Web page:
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The Body By D Fitness Center in Yorktown seems unassuming from the front, featuring everything one might expect from a bodybuilding gym: free weights, advertisements for protein supplements and an abundance of in-shape gym-goers.
Beyond the traditional gym atmosphere in the main weightlifting room lies an unexpected item: A wrestling ring complete with turnbuckles and ropes – similar to what one might see when flipping through their TV late at night.
This wrestling ring, known as the "dinosaur ring" to those around the gym, is home to Body By D's newest fitness program, Primetime Wrestling Alliance.
Primetime Wrestling Alliance, which has operated out of Body By D since early May, is part of the larger Southside Pro Wrestling organization that looks to promote and teach professional wrestling along the Peninsula.
D'Shawn Wright, the owner of Body By D and a self-described wrestling fan, decided to purchase the school portion of SPW from its original Virginia Beach location after hosting wrestling events at the gym.
"Instinctively I knew it had growth potential, and we had the space for it here. It was a no-brainer," he said. "The opportunity to relive a childhood dream is something I couldn't pass up."
The same has proven true for the students of Primetime Wrestling Alliance.
With the wrestling program still in its infancy, Body By D does not draw many students to its classes yet. Four students are currently enrolled in the beginner program, which introduces aspiring wrestlers to basic techniques, safety measures and wrestling drills.
Two of the beginner program students are a 35-year-old Yorktown man Joseph Howe III, whose stage name is "Roc," and an 8-year-old Chesapeake boy Shawn Brooks, who goes by "Deuce" in the ring.
The two aspiring wrestlers are taught by Toano native Brittany Cole, the reigning SPW women's champion who is also known as "The Dark Princess." Having watched wrestling throughout her childhood, Cole decided to pursue a life as a professional wrestler as a senior in high school instead of attending veterinary technical school.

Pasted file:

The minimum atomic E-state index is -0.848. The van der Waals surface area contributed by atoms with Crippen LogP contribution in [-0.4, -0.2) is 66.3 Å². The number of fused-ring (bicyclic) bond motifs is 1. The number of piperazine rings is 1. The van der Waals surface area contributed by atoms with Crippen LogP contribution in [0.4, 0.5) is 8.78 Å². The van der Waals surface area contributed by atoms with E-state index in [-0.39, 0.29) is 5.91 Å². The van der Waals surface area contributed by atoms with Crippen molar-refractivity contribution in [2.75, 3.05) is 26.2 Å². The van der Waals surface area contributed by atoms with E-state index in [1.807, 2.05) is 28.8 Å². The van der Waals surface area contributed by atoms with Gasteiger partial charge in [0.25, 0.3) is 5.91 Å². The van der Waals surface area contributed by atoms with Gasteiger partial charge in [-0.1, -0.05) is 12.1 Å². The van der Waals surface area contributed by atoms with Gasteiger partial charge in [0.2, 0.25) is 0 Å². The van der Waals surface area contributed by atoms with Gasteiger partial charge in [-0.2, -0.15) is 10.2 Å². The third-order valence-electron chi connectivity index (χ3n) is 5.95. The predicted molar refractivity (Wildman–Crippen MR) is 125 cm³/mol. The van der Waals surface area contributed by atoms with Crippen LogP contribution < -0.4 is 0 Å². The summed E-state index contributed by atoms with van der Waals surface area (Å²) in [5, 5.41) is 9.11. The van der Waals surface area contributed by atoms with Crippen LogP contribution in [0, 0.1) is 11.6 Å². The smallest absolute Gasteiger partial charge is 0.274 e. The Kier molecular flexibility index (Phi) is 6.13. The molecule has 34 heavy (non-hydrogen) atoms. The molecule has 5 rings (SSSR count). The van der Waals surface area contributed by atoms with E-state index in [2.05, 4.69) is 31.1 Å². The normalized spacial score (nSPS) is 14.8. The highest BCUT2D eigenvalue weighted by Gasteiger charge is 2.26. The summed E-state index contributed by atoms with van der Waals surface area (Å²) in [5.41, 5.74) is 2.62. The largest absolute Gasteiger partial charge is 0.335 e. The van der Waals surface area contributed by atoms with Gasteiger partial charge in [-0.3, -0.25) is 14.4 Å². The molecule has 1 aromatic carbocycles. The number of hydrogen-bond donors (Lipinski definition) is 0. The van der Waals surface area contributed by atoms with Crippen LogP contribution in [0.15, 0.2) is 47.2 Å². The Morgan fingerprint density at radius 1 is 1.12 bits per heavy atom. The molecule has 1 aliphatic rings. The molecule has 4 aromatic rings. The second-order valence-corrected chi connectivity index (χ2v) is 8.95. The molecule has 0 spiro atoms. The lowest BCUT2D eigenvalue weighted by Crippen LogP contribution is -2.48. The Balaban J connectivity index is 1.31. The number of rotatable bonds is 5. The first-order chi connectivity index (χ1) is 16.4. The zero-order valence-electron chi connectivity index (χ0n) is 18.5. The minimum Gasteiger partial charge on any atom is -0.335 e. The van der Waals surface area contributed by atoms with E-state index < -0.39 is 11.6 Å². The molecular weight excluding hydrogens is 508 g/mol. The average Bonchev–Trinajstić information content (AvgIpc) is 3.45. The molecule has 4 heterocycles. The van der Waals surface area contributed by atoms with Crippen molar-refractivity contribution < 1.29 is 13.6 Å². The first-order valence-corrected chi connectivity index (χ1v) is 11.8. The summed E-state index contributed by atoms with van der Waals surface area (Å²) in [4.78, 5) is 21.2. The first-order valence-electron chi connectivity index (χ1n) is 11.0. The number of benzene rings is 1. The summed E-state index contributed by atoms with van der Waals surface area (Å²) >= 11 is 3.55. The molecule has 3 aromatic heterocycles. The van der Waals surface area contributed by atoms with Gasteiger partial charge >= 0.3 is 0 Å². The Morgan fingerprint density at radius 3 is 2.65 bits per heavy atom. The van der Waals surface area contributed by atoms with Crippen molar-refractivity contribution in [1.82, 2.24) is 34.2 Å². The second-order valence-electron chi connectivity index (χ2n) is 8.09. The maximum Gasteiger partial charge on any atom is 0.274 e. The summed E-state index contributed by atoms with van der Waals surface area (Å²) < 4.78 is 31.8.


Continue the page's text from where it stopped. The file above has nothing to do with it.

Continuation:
While the life of a professional wrestler might not have the glamour of money or other more traditional professions, Cole said her passion for wrestling has sustained her through the highs and lows of her career.
For those involved with the Primetime Wrestling Alliance, a deep passion for wrestling is often the driving motivator for participating in the sport.
"I've loved professional wrestling since I was a kid," said Howe, who briefly trained to be a professional wrestler in his early 20s before returning to finish his training almost 13 years later. "It's something I continued to enjoy watching through adulthood."
However, loving wrestling is not the only reason one might sign up for professional wrestling classes.
For Katherine Brooks, mother of 8-year-old "Deuce," safety was a major factor in signing her son up for professional wrestling classes.
A lover of wrestling with aspirations of headlining Wrestlemania 50, "Deuce" and friends began backyard wrestling more than a year ago. Concerned for her son's safety, Brooks signed her son up for professional wrestling classes in the hopes he would be able to use safe and proper techniques when wrestling unsupervised.
"If I was worried about his safety here, he would not be in the ring," Brooks said. "Doing this where he is taught how to land, how to fall and that things are not exactly as you see on TV, it's a lot safer than them watching on TV, going out in the backyard and trying it because way too many kids get hurt that way."
Learning proper wrestling techniques does not come cheap.
The Primetime Wrestling Alliance beginner package comes out to $899.99 in total, including a $299.99 down payment and six monthly payments of $100. The advanced package is more expensive, running participants $1,399.99 in total with a $349.99 down payment and $175 monthly payments. The total cost of each package covers one full year of training at the gym.
Brian Morrison, an advanced wrestling student who goes by "Mad Max" in the ring, is well aware of the costs associated with wrestling. In addition to paying the annual fees, he also makes a two-hour drive to and from Virginia Beach three times a week to attend classes.
"If you really want to do it that badly, you find a way to make it happen," Morrison said. "For me, it is totally worth it."
Brooks agreed, saying the costs associated with wrestling are no more expensive than other clubs or activities for children around "Deuce's" age. Moreover, Brooks said her son is developing more than just wrestling skills by going to wrestling classes.
"He's learning respect for himself and for others, focus and determination that he wouldn't get elsewhere," Brooks said. "It's not really a huge expense for a year. In six months they can learn enough that it takes care of getting them off the streets, putting them in something positive and teaches them focus and respect."
To learn more about Primetime Wrestling Alliance, click here.